New research could lead to practical uses for metal-organic frameworks

By Jared SagoffSeptember 24, 2010

ARGONNE, Ill. – Scientists at U.S. Department of Energy's Argonne National laboratory are putting the pressure on metal-organic frameworks (MOF).

In MOF materials, organic molecules can connect metal ions to form scaffolding-like structures similar to a molecular Tinker toy. The struts that make up the structure do not fill space efficiently, in the way that Lego blocks might, leaving extra spaces in the structure that can contain guest molecules.

Acting like molecular-scale sponges, these MOFs have wide ranging potential uses for filtering, capturing or detecting molecules such as carbon dioxide or hydrogen storage for fuel cells.

"By examining the framework at various pressures," scientist Karena Chapman said, "we found that the MOF compresses rapidly at high pressures."

Since the MOF frameworks do not fill space efficiently, the structures are particularly sensitive to even relatively moderate applied pressures. For any carbon dioxide or hydrogen gas storage application, the MOF materials – which generally form as fine particles or small crystals – will need to be compressed into pellets to optimize their volume capacity. This compression would subject the structure to pressures up to several gigapascals (GPa).

While a few GPa of pressure would have minimal impact on denser oxide-based materials, the MOFs' structure may show significant and possibly irreversible distortions, altering their ability to store gas selectively.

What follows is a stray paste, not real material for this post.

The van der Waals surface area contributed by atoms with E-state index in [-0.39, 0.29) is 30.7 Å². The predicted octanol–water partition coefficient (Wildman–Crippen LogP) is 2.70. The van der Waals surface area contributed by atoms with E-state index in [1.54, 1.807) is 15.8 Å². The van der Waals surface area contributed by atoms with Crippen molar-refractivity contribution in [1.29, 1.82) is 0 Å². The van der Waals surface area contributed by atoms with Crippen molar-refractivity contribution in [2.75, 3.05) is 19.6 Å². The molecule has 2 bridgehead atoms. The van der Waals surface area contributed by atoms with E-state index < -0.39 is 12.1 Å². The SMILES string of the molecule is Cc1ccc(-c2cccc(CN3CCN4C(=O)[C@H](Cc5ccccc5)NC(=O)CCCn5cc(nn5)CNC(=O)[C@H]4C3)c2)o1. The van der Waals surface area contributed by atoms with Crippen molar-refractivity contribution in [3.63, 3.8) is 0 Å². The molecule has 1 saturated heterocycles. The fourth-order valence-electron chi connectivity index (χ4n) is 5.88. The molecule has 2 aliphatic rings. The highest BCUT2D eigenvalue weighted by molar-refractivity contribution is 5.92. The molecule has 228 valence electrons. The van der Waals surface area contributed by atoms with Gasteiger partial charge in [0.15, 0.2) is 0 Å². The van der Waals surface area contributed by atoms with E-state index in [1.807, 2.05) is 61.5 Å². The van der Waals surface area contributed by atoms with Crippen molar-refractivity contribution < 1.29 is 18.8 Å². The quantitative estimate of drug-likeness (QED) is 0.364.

Understanding how MOF materials behave under pressure is an important step in taking MOF technology beyond the lab.

Using a diamond anvil cell at the laboratory's Advanced Photon Source, Chapman, along with Argonne scientists Gregory Halder and Peter Chupas, synthesized a copper-benzenetricarboxylate MOF and subjected its framework to various pressures with and without pressure-transmitting fluids.

X-ray diffraction from Advanced Photon Source data showed a transition from the hard regime, where pressure transmitting fluid penetrates the framework cavities, to a soft regime, where the MOF compresses concertedly.

This uncharacteristic behavior is caused by smaller molecules in the pressure-transmitting fluid that can permeate the framework's cavities. This leads to a supersaturated state that counteracts the external pressure until a threshold pressure is reached, when the MOF rapidly compresses and cannot allow any additional guest molecules into the cavities.

"MOFs have wide and varied potential applications in the real world," Chapman said. "By exploring high-pressure phenomena, we come a step closer to realizing these advanced applications."

A paper on their work can be seen in a recent edition of the Journal of the American Chemical Society. Funding for this research was provided by the Office of Basic Energy Sciences (BES) in the U.S. Department of Energy's Office of Science. BES manages a multipurpose, scientific research effort to foster and support fundamental research to expand the scientific foundations for new and improved energy technologies and for understanding and mitigating the environmental impacts of energy use.